A Mississippi court has upheld a decision by the Mississippi Workers’ Compensation Commission that an injury suffered by a worker when he fell out of a tree that he had climbed for fun during a lull in a slow workday was not compensable under the state’s workers’ compensation law.
As a pipefitter for Fabricated Pipe Inc., Paul Haney’s primary job was to assemble pipe parts into larger systems based on drawings. He also occasionally assisted coworkers with tasks such as moving pipe, cleaning the work yard or loading and unloading trucks.
One day, Haney and some coworkers were cleaning up the work yard. At some point, they took a break from cleaning, and Haney sat in the shade of a gum tree and began sending text messages.
Haney claimed that his coworkers were talking near a water cooler about six feet away, and one or more of them “decided to start throwing dirt clumps at [him] to aggravate [him].” Haney said that he walked over to the water cooler, and the men continued talking. Their conversation turned to the subject of tree climbing and about how they had climbed trees as children.
According to Haney, one of his coworkers climbed about 14 feet up the tree. Then, Haney – who was six feet five inches tall and weighed approximately 250 pounds – climbed the tree to a height of approximately 25 feet.
The coworker safely climbed down from the tree, but the tree snapped and Haney fell 25 feet to the ground.
Haney had trouble breathing and was in significant pain after the fall. He was taken to a local hospital and diagnosed with five broken ribs and a spinal cord injury. Haney also had cracked his right shoulder blade. He later was airlifted to the University of Mississippi Medical Center (UMMC) in Jackson where he was treated. Haney underwent spinal surgery and was discharged a week later. However, he soon returned to UMMC because of fluid in his lungs.
Haney was discharged six days later to Methodist Rehabilitation Center in Jackson for physical and occupational therapy.
Injuries were outside scope of employment
Haney filed a claim alleging work-related injuries to his back, shoulder, and right foot. Fabricated Pipe answered and denied that Haney’s injury had occurred within the scope and course of his employment.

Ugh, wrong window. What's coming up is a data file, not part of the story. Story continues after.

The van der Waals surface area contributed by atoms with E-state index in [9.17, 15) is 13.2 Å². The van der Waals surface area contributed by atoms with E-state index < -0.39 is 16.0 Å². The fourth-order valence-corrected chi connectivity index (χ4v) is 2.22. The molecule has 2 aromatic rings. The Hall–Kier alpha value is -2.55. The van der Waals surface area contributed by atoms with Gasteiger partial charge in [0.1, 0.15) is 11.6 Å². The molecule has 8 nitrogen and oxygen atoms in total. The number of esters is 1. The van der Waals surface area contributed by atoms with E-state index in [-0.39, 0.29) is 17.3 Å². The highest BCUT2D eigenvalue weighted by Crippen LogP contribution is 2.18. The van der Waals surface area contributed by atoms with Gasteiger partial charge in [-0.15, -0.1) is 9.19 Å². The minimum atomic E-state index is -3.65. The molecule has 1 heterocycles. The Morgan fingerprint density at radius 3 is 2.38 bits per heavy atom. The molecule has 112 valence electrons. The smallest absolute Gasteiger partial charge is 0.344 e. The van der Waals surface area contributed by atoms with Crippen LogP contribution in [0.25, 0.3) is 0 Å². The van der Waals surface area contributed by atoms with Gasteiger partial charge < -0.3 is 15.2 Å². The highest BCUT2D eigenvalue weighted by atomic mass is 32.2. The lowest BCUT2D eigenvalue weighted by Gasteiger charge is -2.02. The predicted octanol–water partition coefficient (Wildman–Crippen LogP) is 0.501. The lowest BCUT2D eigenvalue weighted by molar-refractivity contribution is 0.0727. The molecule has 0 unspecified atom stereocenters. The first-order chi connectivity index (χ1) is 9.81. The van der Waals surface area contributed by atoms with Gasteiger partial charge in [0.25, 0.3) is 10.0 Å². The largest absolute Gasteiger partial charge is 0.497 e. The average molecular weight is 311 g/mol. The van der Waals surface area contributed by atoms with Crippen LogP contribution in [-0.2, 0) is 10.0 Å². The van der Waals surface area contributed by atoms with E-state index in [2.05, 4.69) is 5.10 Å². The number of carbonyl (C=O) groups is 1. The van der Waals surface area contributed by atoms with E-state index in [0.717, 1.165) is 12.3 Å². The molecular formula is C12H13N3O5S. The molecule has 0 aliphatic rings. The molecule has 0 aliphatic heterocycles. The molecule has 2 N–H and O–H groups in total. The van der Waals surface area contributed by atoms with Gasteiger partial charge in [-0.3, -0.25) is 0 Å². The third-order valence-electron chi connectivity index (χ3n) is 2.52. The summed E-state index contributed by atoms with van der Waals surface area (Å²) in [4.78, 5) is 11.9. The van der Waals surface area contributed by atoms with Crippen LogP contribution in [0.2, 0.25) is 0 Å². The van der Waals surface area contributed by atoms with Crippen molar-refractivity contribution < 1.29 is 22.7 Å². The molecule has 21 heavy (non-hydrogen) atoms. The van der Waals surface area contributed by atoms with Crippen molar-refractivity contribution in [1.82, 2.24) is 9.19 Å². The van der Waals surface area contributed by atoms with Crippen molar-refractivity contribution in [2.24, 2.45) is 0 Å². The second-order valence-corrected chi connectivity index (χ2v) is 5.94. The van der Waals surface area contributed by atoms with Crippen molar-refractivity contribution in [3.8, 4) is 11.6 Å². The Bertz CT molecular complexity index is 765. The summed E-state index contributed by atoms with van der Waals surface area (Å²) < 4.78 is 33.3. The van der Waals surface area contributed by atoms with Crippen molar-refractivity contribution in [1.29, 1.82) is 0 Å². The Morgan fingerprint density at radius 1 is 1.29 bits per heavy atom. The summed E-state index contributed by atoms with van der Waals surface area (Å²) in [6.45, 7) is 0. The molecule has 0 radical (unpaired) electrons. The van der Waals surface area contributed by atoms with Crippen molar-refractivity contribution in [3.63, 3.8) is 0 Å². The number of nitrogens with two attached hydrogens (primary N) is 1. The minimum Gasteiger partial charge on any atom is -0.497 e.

An administrative judge ruled in favor of Haney and Fabricated Pipe petitioned the Mississippi Workers’ Compensation Commission for review of the administrative judge’s ruling. The commission reversed the administrative judge’s decision and found that Haney’s fall and injuries had not occurred within the scope and in the course of his employment.
Haney went to court to appeal the commission’s decision, claiming that his tree climbing was mere “horseplay” during a lull in his work duties, not a deviation from his employment.
Under the Mississippi Workers’ Compensation Act “Compensation shall be payable for disability or death of an employee from injury ... arising out of and in the course of employment, without regard to fault as to the cause of the injury.”
More than ‘minor deviation’
The Mississippi Court of Appeals affirmed.
In its decision, the court explained that, in some cases “horseplay” among coworkers may amount to such a minor deviation from job duties that any injury resulting therefrom will be deemed within the scope and course of employment. However, the court continued, when horseplay rose to the level of a complete and total deviation from an employee’s duties, resulting injuries were not compensable under the Mississippi workers’ compensation laws.
Here, the court said, Haney had made a voluntary decision to leave his area of employment (the work yard) by climbing 25 feet up a tree. The court said that, 25 feet in the air, he was not “present and ready” to further his employer’s business, and he had not suggested that his tree climbing had in any way furthered his employment.
Indeed, the court said, Haney’s tree climbing “had absolutely no relationship to his job duties.” Put simply, falling out of a tree was not a “risk incident to his employment” as a pipefitter but was a risk that he “brought to the workplace” by his own decisions to climb 25 feet up a small gum tree and to ignore his coworkers’ pleas to get down.
The court concluded that there was “substantial evidence” to support the commission’s determination that Haney’s tree climbing was a “complete and serious deviation from his employment and was not within the scope and course of his employment.”
The case is Haney v. Fabricated Pipe, Inc.
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